Distantly unfashionable, unfashionably distant.

There’s an interesting piece in The Observer where Zoe Lazarus, a trend analyst, talks about stuff. The bit that stood out for me was this paragraph:

“The Germans are quite stylish now, but the Austrians and Kiwis are generally the last to pick up on stuff.”

Well, how about that? (OMG, how embarrassing!)

I’ve always thought that even though New Zealand is incredibly geographically distant, that modern technology, communication and transport would keep us close enough to the rest of the world to keep up with what’s hot and cool.

But now that I think about it, New Zealand does seem a little slow to latch onto trends.

Take the mullet, if you will.

I remember in 1995 when the second issue of the Beastie Boys’ “Grand Royal” magazine had an extensive feature article on mullets. This is thought of by many as sparking the mullet revival. It was very cool to mock mullets. Then once mocking mullets became passe, mullets then became fashionable and the ironic mullet was born. In 2001 when I was in Melbourne I saw a photographer sporting an ironic mullet. It seemed strange, yet cool.

Last year, on Space, Hugh Sundae let his hair grow into a mullet. This caused much merriment and confusion on the Space forums. Because, um, weren’t mullets meant to be uncool and wasn’t Hugh meant to be cool?!!??!?!

This year the Mint Chicks released a video for their song “Licking Letters” that included their drummer with an ironic mullet nestled on his shoulders. This also caused confusion amongst people who weren’t sure if it was hot or not.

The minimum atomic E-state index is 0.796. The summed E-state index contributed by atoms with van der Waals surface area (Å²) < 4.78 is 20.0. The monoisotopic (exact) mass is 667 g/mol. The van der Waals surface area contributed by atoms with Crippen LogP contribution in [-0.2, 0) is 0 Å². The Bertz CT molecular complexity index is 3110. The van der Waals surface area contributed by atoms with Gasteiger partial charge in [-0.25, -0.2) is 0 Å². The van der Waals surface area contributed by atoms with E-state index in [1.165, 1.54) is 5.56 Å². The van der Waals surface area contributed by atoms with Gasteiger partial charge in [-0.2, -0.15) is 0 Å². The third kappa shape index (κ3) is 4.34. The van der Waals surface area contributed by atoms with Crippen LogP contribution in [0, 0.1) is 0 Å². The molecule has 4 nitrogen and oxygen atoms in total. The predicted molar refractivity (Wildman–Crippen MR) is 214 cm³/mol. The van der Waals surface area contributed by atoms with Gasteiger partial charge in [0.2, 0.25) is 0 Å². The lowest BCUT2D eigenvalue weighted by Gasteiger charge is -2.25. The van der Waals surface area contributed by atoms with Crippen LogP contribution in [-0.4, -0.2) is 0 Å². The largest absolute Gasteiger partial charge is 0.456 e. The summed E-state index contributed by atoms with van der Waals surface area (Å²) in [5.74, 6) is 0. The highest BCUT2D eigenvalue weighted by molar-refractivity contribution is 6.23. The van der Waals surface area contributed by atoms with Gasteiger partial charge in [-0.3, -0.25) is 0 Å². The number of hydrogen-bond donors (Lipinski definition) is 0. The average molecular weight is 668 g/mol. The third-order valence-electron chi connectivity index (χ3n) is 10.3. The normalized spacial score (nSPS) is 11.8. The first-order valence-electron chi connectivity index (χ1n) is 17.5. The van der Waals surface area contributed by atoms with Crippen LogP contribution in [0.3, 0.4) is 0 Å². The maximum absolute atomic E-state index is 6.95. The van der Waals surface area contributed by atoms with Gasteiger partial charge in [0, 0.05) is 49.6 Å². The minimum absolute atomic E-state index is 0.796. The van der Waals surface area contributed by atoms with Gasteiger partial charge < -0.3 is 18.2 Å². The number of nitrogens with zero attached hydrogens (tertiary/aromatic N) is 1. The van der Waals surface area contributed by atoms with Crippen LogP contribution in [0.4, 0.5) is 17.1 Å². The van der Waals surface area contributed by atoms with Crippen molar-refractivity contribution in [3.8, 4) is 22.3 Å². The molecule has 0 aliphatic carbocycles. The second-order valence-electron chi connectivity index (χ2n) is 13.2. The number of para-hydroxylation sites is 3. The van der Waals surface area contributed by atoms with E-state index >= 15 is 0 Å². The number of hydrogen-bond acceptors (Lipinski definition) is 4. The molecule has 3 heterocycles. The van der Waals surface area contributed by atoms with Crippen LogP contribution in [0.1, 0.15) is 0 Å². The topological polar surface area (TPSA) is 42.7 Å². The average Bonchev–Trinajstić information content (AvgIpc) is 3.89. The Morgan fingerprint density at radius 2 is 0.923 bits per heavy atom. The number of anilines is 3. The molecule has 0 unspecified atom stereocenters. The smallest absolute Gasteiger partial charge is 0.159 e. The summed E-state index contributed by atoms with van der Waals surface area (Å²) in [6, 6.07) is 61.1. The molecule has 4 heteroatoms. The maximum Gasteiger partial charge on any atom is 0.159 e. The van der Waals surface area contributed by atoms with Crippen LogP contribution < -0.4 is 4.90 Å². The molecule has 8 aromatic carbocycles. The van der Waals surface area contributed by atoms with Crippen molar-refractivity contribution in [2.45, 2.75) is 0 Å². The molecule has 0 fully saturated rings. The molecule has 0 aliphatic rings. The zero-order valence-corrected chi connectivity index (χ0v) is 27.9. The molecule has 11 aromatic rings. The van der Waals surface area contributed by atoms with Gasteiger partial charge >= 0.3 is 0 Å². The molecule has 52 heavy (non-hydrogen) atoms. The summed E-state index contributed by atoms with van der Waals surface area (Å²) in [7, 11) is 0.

Oh, poor, distant, backwards Aotearoa!

I think this slowness to latch onto new trends and ideas has to do with population. I reckon that for most of us we don’t try new things until a certain number of other people have adopted them before us. For example, when I was 17 and living in Hamilton I wore a pair of Levi’s 505s to school. I was the first in the whole of the non-uniform wearing six and seventh form to wear a pair of baggy trousers (and a friend told me that they were too baggy and obviously needed to be taken in), but I wore the 505s knowing that all the cool kids in Auckland had 505s on their arses.

Ok, so let’s say that an average person won’t adopt a new trend until, say 100 other people have done it first. In New Zealand that’s 0.000025% of the population (which is a pretty small percentage), however, in the UK 100 people is a piddly 0.0000017% of the population (tiny!), so a in country with a larger population, new trends and idea are adopted much faster than countries with smaller populations.

Meanwhile, Zoe the trend analyst says, “Flat tops will replace mullets – we’ve taken the mullet as far as it can go.”

Ok, so we should see the death of the mullet finally reach New Zealand in 2007. But by then I will be in Berlin, as it is one of the “new centres of creative and forward-thinking people.”

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